Peter Poiret, an early Protestant writer, in his Divine Economy, says:

But when he thinks himself far advanced, and his activity at an end, and as it were quite wearied and spent in this holy employment, which is a true worship of God; then does God strike him with a light so penetrating and so lively, and with motions so internal and powerful, that all the corruption of the inward recesses of his soul, is stirred up from the very bottom. And this discovers to him on one hand so great and so perfect a purity in God, that all his past good works and righteousness seem to him but little in comparison of it; and on the other hand, the corruption that is at the bottom of his heart which he discerned not before, appears to him so heinous that not daring to do anything more, nor to use any activity so corrupt as he is, despairing of whatever may come from him, he casts himself as dead into God's hands.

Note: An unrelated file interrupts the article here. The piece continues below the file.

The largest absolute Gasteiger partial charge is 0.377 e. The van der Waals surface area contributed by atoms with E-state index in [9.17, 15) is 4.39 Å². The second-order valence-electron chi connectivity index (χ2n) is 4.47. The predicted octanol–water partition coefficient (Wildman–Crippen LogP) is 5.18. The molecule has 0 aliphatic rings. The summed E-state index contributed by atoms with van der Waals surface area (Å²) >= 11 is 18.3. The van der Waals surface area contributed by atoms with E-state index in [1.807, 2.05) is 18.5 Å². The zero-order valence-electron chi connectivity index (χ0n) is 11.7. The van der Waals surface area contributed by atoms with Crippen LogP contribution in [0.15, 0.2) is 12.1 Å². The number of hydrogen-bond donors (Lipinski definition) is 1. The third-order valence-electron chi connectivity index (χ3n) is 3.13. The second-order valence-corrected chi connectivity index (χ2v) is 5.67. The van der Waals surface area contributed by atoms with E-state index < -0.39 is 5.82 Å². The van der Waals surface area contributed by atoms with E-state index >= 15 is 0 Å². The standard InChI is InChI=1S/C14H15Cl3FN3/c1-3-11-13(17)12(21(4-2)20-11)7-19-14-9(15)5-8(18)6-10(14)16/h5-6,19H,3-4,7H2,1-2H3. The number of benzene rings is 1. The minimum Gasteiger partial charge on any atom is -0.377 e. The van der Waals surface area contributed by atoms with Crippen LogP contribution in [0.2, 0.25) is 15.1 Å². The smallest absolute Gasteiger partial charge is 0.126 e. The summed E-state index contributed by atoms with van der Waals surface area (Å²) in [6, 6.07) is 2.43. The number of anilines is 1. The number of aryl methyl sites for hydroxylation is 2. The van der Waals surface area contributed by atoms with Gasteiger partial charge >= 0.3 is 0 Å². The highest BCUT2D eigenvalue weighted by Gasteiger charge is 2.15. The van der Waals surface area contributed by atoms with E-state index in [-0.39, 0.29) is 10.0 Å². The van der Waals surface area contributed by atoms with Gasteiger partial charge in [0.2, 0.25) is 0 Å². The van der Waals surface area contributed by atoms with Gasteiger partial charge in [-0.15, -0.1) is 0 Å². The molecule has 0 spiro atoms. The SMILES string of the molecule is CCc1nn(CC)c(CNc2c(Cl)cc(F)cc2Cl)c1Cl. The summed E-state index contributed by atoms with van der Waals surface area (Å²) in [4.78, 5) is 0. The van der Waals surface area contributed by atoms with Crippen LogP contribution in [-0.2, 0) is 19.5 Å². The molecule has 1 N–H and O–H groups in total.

From the time of this perfect resignation, God becomes all in man: he works in him as he pleases and without opposition; and there grace is absolute mistress. 'Tis God that then disposes of the liberty and faculties of man, of his desires, his understandings, and of everything: he moves and penetrates all by the motions of his love and of his divine light; but in such a manner as is at first very dreadful and mortifying to sense; because God's motions investing the inmost recesses of the soul are expelling thence their most central and rooted corruption, which is not alone without great agonies which are extremely acute and desolating to a soul that is by nature of the greatest and tenderest perception imaginable.

But this perfect operation of purifying grace being finished, the soul comes pure out of this furnace, and lives thence forward in the bright element of reigning grace. She is then a new creature, and her divine faculties, now that they are repaired in their utmost recesses are governed and acted by the Holy Ghost, who uses them as he sees convenient for God's glory and the benefit of other souls.

To these quotations many others could be added until the fact is established that no doctrine is more clearly set forth nor more perseveringly upheld by the spiritual church of all ages than is holiness of heart which delivers from all depravity. Of course, we will admit that since the fourth century hundreds of people have opposed the doctrine, but that proves no more against it than does the opposition of thousands today.